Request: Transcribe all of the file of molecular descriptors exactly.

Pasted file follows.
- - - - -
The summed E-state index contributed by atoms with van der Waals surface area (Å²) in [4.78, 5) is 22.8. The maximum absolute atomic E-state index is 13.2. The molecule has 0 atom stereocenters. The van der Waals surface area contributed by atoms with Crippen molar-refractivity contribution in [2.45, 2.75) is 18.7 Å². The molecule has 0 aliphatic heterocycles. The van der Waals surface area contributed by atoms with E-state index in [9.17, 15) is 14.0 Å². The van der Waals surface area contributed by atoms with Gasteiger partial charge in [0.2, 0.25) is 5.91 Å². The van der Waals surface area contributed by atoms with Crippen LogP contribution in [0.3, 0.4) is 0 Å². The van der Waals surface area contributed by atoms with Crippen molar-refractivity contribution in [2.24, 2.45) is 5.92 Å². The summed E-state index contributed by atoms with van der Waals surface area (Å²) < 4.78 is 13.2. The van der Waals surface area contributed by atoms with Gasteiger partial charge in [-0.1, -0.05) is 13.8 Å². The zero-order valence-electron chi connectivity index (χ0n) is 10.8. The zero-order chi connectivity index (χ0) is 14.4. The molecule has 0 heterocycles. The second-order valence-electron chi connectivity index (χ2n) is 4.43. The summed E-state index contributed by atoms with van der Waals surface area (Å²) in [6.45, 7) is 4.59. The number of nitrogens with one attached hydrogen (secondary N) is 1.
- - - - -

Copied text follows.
The summed E-state index contributed by atoms with van der Waals surface area (Å²) in [4.78, 5) is 22.8. The maximum absolute atomic E-state index is 13.2. The molecule has 0 atom stereocenters. The van der Waals surface area contributed by atoms with Crippen molar-refractivity contribution in [2.45, 2.75) is 18.7 Å². The molecule has 0 aliphatic heterocycles. The van der Waals surface area contributed by atoms with E-state index in [9.17, 15) is 14.0 Å². The van der Waals surface area contributed by atoms with Gasteiger partial charge in [0.2, 0.25) is 5.91 Å². The van der Waals surface area contributed by atoms with Crippen LogP contribution in [0.3, 0.4) is 0 Å². The van der Waals surface area contributed by atoms with Crippen molar-refractivity contribution in [2.24, 2.45) is 5.92 Å². The summed E-state index contributed by atoms with van der Waals surface area (Å²) < 4.78 is 13.2. The van der Waals surface area contributed by atoms with Gasteiger partial charge in [-0.1, -0.05) is 13.8 Å². The zero-order valence-electron chi connectivity index (χ0n) is 10.8. The zero-order chi connectivity index (χ0) is 14.4. The molecule has 0 heterocycles. The second-order valence-electron chi connectivity index (χ2n) is 4.43. The summed E-state index contributed by atoms with van der Waals surface area (Å²) in [6.45, 7) is 4.59. The number of nitrogens with one attached hydrogen (secondary N) is 1.